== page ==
Show that for ANY data set, the sum of the positive deviations from the eman must be exactly equal to the sum of negative deviations from the mean?

I can work this out when subbing in values, but can anyone prove it with formulae?

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- Mar 20th 2009, 10:23 PMmibamarsPositive Deviations = Negative Deviations?
Show that for ANY data set, the sum of the positive deviations from the eman must be exactly equal to the sum of negative deviations from the mean?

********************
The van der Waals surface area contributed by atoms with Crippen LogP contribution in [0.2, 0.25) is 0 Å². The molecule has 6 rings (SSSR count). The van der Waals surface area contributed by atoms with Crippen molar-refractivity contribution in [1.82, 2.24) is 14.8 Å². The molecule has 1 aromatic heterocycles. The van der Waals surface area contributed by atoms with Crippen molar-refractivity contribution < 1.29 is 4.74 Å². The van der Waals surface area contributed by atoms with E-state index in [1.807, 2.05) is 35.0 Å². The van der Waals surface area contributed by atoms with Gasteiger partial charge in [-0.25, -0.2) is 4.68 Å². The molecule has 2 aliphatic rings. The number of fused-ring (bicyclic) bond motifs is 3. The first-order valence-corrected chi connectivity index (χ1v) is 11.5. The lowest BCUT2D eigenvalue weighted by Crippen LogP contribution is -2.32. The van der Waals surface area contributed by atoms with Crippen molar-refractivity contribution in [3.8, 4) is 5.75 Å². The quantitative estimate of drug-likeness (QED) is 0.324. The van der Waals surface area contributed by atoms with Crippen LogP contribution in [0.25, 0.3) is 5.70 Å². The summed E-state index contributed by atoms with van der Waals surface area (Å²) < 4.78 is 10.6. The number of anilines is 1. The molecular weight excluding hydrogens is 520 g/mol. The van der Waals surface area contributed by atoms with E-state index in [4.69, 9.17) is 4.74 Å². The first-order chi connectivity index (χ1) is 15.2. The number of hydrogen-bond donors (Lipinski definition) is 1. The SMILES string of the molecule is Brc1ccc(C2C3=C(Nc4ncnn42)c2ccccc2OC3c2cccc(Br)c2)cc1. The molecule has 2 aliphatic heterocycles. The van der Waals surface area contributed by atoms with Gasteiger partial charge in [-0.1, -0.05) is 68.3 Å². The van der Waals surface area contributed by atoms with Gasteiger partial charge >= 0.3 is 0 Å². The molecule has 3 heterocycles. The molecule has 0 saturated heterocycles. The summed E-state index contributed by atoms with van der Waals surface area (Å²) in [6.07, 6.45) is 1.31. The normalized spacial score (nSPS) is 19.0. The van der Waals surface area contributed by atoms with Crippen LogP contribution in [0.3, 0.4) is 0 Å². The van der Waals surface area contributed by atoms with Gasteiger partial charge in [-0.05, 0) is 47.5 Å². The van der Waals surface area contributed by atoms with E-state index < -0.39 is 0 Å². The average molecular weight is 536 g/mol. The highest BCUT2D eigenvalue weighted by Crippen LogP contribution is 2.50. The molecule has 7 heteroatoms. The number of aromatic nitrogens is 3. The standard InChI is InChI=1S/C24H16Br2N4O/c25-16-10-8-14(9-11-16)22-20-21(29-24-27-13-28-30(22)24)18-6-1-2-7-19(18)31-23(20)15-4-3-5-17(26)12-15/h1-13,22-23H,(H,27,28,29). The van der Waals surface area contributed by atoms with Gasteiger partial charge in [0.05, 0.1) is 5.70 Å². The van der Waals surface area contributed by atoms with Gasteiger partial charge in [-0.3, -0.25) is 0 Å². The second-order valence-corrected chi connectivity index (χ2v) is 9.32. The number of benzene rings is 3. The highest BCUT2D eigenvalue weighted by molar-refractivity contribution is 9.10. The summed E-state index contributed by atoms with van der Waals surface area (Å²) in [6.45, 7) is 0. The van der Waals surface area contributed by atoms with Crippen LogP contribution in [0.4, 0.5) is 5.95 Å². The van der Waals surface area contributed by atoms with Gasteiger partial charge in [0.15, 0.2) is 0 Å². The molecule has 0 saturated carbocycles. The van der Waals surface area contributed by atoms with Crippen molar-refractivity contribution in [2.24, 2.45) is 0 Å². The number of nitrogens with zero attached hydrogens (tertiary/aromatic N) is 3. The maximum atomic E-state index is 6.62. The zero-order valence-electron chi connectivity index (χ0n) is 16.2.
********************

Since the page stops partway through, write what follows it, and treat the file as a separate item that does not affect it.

I can work this out when subbing in values, but can anyone prove it with formulae? - Mar 22nd 2009, 04:25 AMHallsofIvy
I presume that by "deviation from the mean" you mean simply the value minus the mean.: $\displaystyle x_i- \mu$. Mean itself is defined by $\displaystyle \mu= \frac{\sum x_i}{n}$ so the sum of deviations is $\displaystyle \sum (x_i-\mu)= \sum x_i- \sum \mu$. But $\displaystyle \mu$ is a constant so $\displaystyle \sum \mu= n\mu=n\frac{\sum x_i}{n}= \sum x_i$. Putting those together, $\displaystyle \sum (x_i- \mu)= \sum x_i- \sum x_i= 0$. Since that sum is 0, the negative values and positive values must cancel.